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Miley Cyrus @ BMO Harris Bradley Center

March 9, 2014

Mar. 10, 2014
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Photo credit: Rachel Buth
From Britney Spears’ wink-nudge Catholic schoolgirl uniform to Christina Aguilera’s dirty makeover all the way back to Nancy Sinatra’s sexy boots, the good girl gone bad has been one of pop music’s most enduring mainstays. Miley Cyrus may not have invented the archetype, then, but no other singer of her generation has embodied it quite so effectively. Last year the fallen Disney singer proved so deft at provocation—and so committed to her ultra-sexualized new image—that her album Bangerz arrived to a furor of “Child star in trouble!” tabloid hyperbole. Those headlines underestimated her: For all the meltdown buzz surrounding Cyrus last year, her performance for a packed BMO Harris Bradley Center Sunday night revealed a savvy performer very much in control of her own image.

Cyrus’s Bangerz tour promised spectacle, and it didn’t skimp. From the get go the concert was a sensory overload of ass-shaking dancers, costumed furries, gigantic set pieces and dizzying adult cartoons and animations, some of them from Ren & Stimpy creator John Kricfalusi. For her part, Cyrus cycled through about a half dozen costumes, none of them involving anything resembling pants, as she pleasured a horse puppet, groped a little person during a simulated orgy and rode a suggestive flying hot dog. Those antics made for a decidedly racier show than the one Cyrus delivered four years ago at the Bradley Center during her Hannah Montana days, but even with all the exposed skin and implied debauchery it was still on the safe end of PG-13, more interested in manic camp than true titillation.

For decades former teen stars have used sexuality to shed their teenybopper image, so what is it about Cyrus’s act in particular that’s incited such scandal? It’s almost certainly because Cyrus has embraced rap music as the medium of her rebellion. On Bangerz, she recorded with rap producer Mike Will Made It and a coterie of guest rappers; in concert, she performs in front of twerking dancers, animated overflowing syrup cups and Cash Money-inspired iconography. A century after “indecent” jazz dances stoked moral fear, there’s still a strain of American puritanism uneasy with the thought of white women being corrupted by black music, and those old values heavily colored the media narrative of Cyrus going off the deep end. The sight of a young, white country girl pressed against shirtless black dancers sets off alarms that society is uncomfortable admitting even exist anymore.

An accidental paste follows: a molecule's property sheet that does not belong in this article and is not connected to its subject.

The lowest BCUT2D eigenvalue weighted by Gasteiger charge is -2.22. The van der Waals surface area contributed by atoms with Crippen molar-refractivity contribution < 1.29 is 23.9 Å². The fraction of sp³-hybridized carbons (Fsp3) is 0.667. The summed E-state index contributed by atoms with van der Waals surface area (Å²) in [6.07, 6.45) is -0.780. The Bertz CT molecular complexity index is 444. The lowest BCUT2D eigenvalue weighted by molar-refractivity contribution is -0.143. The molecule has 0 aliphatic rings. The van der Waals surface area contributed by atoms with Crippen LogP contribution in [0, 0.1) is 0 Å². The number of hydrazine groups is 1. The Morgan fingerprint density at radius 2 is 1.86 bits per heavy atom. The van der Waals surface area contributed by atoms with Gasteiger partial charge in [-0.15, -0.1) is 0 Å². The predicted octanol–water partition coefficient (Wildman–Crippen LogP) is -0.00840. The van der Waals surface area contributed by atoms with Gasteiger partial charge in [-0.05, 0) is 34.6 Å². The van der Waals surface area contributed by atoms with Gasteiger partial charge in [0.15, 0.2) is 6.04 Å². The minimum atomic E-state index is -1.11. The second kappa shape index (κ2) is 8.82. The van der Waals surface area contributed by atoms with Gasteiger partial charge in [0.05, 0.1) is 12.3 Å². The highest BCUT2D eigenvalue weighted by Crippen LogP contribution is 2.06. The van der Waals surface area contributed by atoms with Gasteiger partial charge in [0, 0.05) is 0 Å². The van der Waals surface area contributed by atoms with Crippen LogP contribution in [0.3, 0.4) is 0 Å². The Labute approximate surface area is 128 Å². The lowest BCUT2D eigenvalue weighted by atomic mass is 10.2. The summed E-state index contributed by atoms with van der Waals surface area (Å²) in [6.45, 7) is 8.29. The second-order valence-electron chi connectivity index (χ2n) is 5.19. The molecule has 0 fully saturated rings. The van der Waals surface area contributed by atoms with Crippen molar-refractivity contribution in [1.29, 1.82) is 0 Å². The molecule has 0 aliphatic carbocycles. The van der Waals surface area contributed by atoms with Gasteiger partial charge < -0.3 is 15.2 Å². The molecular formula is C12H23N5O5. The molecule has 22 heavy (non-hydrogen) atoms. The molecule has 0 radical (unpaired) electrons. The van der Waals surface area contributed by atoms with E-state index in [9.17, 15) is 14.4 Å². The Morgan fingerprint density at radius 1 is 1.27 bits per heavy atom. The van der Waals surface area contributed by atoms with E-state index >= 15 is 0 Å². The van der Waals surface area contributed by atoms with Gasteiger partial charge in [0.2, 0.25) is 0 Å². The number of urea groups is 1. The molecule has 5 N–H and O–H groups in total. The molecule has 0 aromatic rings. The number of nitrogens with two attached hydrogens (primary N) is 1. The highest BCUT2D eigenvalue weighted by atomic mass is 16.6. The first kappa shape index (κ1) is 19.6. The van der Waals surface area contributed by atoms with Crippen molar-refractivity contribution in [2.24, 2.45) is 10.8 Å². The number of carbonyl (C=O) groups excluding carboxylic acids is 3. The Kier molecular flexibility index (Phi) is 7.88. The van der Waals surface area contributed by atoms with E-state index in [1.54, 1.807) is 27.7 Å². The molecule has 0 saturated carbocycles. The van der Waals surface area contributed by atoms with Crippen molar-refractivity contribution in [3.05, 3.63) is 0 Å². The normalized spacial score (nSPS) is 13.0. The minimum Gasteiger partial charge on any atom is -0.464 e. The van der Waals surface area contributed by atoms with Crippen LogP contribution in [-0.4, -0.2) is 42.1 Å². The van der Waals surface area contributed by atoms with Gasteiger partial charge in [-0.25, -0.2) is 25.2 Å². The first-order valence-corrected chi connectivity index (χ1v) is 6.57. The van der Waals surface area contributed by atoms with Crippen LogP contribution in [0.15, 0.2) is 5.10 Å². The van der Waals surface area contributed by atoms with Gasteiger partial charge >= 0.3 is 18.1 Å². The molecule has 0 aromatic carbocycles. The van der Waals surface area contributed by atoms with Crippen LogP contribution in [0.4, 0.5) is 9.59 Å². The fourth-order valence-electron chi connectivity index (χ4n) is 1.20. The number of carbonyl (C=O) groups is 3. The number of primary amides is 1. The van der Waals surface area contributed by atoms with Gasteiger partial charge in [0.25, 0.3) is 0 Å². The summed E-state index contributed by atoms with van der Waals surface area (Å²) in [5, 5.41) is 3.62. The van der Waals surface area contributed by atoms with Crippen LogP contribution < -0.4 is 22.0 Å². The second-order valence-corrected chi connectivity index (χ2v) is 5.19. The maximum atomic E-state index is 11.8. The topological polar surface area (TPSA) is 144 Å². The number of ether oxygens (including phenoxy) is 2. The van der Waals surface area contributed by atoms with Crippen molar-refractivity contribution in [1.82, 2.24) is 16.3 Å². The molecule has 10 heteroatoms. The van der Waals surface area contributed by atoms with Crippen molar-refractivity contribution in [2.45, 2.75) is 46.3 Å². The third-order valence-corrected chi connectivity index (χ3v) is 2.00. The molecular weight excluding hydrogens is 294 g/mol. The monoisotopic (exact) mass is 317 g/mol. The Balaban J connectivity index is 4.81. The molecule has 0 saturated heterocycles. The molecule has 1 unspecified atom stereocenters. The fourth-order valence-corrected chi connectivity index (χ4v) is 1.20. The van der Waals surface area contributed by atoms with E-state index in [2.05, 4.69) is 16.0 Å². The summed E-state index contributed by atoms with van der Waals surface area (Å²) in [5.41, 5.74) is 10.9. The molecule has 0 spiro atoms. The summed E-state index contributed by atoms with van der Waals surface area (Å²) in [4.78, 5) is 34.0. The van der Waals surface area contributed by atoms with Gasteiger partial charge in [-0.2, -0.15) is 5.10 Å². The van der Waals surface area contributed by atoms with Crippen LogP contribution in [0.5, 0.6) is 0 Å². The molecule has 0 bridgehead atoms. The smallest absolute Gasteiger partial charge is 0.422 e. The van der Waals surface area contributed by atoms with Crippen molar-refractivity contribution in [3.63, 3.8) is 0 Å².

These are very cynical buttons to push solely for the sake of pushing buttons, and Cyrus never seems crasser than when she flirts with racial provocation, as she seemed to do at her 2013 MTV Video Music Awards performance. For the most part, though, Sunday’s concert made it easy to give Cyrus the benefit of the doubt: Her hip-hop afflictions seemed less a bid for attention—or a scorched-earth campaign to rile her religious country-star father, as many have speculated—than an honest celebration of the music. Bangerz is a lot of things: a flighty pop album, a display of total reinvention, a breakup album disguised as a party album. But first and foremost it’s a study in the sometimes-uncomfortable ways white youth relate to and appropriate rap culture. The union of white kids and hip-hop can be clumsy, even embarrassing or borderline insensitive at times, but ultimately it’s grounded in honest intentions and real affection. As she laid clear repeatedly Sunday night, Cyrus simply came to party, and in 2014, this is the sound of partying.


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